Introduction: Japan's Top 3 Fireworks Festivals
1. Omagari Fireworks Festival
Access: Omagari Fireworks Festival (Akita Prefecture)
2. Tsuchiura All-Japan Fireworks Competition
Access: Tsuchiura All Japan Fireworks Festival (Ibaraki Prefecture)
3. Nagaoka Festival Grand Fireworks (Niigata Pref.)
Access: Nagaoka Festival Grand Fireworks (Niigata Prefecture)
Conclusion

No hot, humid Japanese summer is complete without visiting any one of the many vibrant fireworks festivals held nationwide in Japan. Among them, three fireworks festivals in particular – Omagari in Akita, Tsuchiura in Ibaraki and Nagaoka in Niigata, are considered the “top three fireworks festivals” in Japan.

These three festivals are awarded the title for factors such as its historical depth and its large-scale fireworks displays. Pick any one of these three (or all three!) to go to this summer, and you will fall in love with Japan’s summer skies.

These three festivals have been dubbed as such, thanks to the sheer scale of their fireworks and historical background. If you are wanting to visit a Japanese fireworks festival but are unsure of which one to go to, picking one of these three will not leave you disappointed!

Omagari Fireworks Festival (Akita Pref.) – 大曲の花火(秋田県)


Wide Starmine of Omagari Fireworks

Omagari Fireworks Festival takes place in Akita prefecture’s city of Daisen. This festival has a long history dating back to 1910, and prizes such as the Prime Minister’s Award and the Japan Tourist Agency Award are given during this festival, making it a sort of national pageant to decide Japan's very best fireworks technician. Omagari Fireworks Festival is great for those who are looking for a state-of-the-art fireworks display.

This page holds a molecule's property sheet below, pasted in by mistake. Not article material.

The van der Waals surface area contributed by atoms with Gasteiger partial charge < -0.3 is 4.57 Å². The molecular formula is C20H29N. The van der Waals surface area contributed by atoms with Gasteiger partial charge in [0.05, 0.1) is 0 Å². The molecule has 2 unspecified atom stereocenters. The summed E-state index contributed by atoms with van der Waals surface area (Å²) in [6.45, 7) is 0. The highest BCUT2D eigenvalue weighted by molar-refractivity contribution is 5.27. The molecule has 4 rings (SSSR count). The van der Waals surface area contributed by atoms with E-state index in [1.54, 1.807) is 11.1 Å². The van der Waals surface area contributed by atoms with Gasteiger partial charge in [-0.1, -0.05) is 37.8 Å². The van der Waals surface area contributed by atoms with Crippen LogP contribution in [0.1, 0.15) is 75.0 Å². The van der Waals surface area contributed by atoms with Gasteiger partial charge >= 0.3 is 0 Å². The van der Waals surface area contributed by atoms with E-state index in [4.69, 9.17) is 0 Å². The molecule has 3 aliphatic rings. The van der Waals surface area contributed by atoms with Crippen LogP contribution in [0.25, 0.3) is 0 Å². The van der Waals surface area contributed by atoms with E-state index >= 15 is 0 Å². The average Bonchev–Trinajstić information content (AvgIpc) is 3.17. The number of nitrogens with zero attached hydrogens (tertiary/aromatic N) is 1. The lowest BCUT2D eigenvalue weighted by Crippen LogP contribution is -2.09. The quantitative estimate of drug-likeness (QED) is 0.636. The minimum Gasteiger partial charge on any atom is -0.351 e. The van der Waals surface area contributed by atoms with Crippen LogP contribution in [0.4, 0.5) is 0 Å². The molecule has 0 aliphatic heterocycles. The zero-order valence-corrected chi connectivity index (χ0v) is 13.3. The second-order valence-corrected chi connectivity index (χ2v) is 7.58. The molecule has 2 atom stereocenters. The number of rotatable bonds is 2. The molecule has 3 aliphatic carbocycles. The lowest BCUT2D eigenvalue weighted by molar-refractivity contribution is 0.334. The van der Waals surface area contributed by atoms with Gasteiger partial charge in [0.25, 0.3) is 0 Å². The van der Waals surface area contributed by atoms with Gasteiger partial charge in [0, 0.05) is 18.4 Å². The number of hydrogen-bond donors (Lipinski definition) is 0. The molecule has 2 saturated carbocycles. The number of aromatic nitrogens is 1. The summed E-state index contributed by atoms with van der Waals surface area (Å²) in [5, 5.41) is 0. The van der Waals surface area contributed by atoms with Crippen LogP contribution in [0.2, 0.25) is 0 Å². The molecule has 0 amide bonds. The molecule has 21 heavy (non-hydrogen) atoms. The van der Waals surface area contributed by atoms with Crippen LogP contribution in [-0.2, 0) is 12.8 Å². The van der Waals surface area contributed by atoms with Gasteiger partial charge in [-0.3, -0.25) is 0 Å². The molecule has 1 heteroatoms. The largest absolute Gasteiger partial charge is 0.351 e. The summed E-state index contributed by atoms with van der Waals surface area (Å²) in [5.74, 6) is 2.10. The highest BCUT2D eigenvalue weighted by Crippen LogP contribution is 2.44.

Afternoon Division Fireworks


Afternoon Fireworks

Hearing fireworks typically evokes the image of the night sky, but unlike any other event in Japan, Omagari Fireworks Festival also has an afternoon fireworks launch. To liven up the daytime sky, colored smoke is used instead of bright lights

As the fireworks burst into puffs of colored smoke, pay attention to their final shape. Different technicians add different touches to their fireworks, and some fireworks form into the shapes of chrysanthemums and peonies.

Evening Division Fireworks

Two different fireworks competitions are held in the evening division of fireworks.


Two "size 10" fireworks are launched in the competition

In the first: the "set categories" competition, fireworks technicians must launch two large fireworks into the sky. The first of the two is called the "assigned firework", and will be graded for the technician's control over their craft. Judges will evaluate all technical aspects of the firework, such as its number of layers, shape, and timing of fading.

The second is the "free firework", and its shape is entirely up to the fireworks technician. Individual contestants bring all kinds of shapes to the table, such as heart-shaped fireworks to impress the audience. This part of the competition may be more about beauty, whereas the first is about power.


Creative Fireworks

The fireworks competition ends with the "creative fireworks" category. This particular form of Japanese fireworks is said to have originated in Omagari, and is the time for every fireworks technician to shine. Without the typical constraints of the classical round firework, each technician is able to pursue their own crafty shapes, colors, and presentation.


The grand finale of the fireworks festival

The finale of the fireworks festival comes with a flurry of fireworks planned by the event hosts. Every year, this part of the festival is built on a different theme, and offers visitors a fiery spectacle that combines power and beauty.

Access

Omagari Fireworks Festival is held at the riverbed of Omono River. The closest station to the venue is JR Omagari Station. From the station to the venue is about a 25-minute walk.